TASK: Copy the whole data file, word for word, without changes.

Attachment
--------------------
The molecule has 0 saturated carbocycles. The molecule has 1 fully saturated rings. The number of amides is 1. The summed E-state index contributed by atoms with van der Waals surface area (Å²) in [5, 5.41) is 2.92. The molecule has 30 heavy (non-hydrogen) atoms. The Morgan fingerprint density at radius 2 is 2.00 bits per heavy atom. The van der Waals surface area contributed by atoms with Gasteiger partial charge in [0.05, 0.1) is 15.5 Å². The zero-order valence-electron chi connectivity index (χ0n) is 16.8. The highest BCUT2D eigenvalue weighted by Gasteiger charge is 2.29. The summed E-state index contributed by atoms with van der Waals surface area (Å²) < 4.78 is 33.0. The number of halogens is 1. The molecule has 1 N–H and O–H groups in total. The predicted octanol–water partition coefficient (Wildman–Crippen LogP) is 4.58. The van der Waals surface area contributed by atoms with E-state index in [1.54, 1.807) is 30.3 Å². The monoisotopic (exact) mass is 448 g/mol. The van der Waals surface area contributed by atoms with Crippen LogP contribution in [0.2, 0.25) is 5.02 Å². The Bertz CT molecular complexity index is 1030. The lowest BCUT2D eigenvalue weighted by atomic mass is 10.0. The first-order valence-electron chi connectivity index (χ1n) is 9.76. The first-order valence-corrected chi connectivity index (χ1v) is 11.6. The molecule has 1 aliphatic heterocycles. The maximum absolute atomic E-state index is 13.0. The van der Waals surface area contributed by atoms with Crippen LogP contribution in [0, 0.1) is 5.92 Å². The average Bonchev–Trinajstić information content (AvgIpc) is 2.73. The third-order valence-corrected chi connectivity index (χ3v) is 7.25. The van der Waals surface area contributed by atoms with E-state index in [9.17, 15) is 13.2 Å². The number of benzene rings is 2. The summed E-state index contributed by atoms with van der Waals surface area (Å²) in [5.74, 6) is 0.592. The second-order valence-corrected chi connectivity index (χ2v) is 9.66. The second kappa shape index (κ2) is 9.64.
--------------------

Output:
The molecule has 0 saturated carbocycles. The molecule has 1 fully saturated rings. The number of amides is 1. The summed E-state index contributed by atoms with van der Waals surface area (Å²) in [5, 5.41) is 2.92. The molecule has 30 heavy (non-hydrogen) atoms. The Morgan fingerprint density at radius 2 is 2.00 bits per heavy atom. The van der Waals surface area contributed by atoms with Gasteiger partial charge in [0.05, 0.1) is 15.5 Å². The zero-order valence-electron chi connectivity index (χ0n) is 16.8. The highest BCUT2D eigenvalue weighted by Gasteiger charge is 2.29. The summed E-state index contributed by atoms with van der Waals surface area (Å²) < 4.78 is 33.0. The number of halogens is 1. The molecule has 1 N–H and O–H groups in total. The predicted octanol–water partition coefficient (Wildman–Crippen LogP) is 4.58. The van der Waals surface area contributed by atoms with E-state index in [1.54, 1.807) is 30.3 Å². The monoisotopic (exact) mass is 448 g/mol. The van der Waals surface area contributed by atoms with Crippen LogP contribution in [0.2, 0.25) is 5.02 Å². The Bertz CT molecular complexity index is 1030. The lowest BCUT2D eigenvalue weighted by atomic mass is 10.0. The first-order valence-electron chi connectivity index (χ1n) is 9.76. The first-order valence-corrected chi connectivity index (χ1v) is 11.6. The molecule has 1 aliphatic heterocycles. The maximum absolute atomic E-state index is 13.0. The van der Waals surface area contributed by atoms with Crippen LogP contribution in [0, 0.1) is 5.92 Å². The average Bonchev–Trinajstić information content (AvgIpc) is 2.73. The third-order valence-corrected chi connectivity index (χ3v) is 7.25. The van der Waals surface area contributed by atoms with E-state index in [9.17, 15) is 13.2 Å². The number of benzene rings is 2. The summed E-state index contributed by atoms with van der Waals surface area (Å²) in [5.74, 6) is 0.592. The second-order valence-corrected chi connectivity index (χ2v) is 9.66. The second kappa shape index (κ2) is 9.64.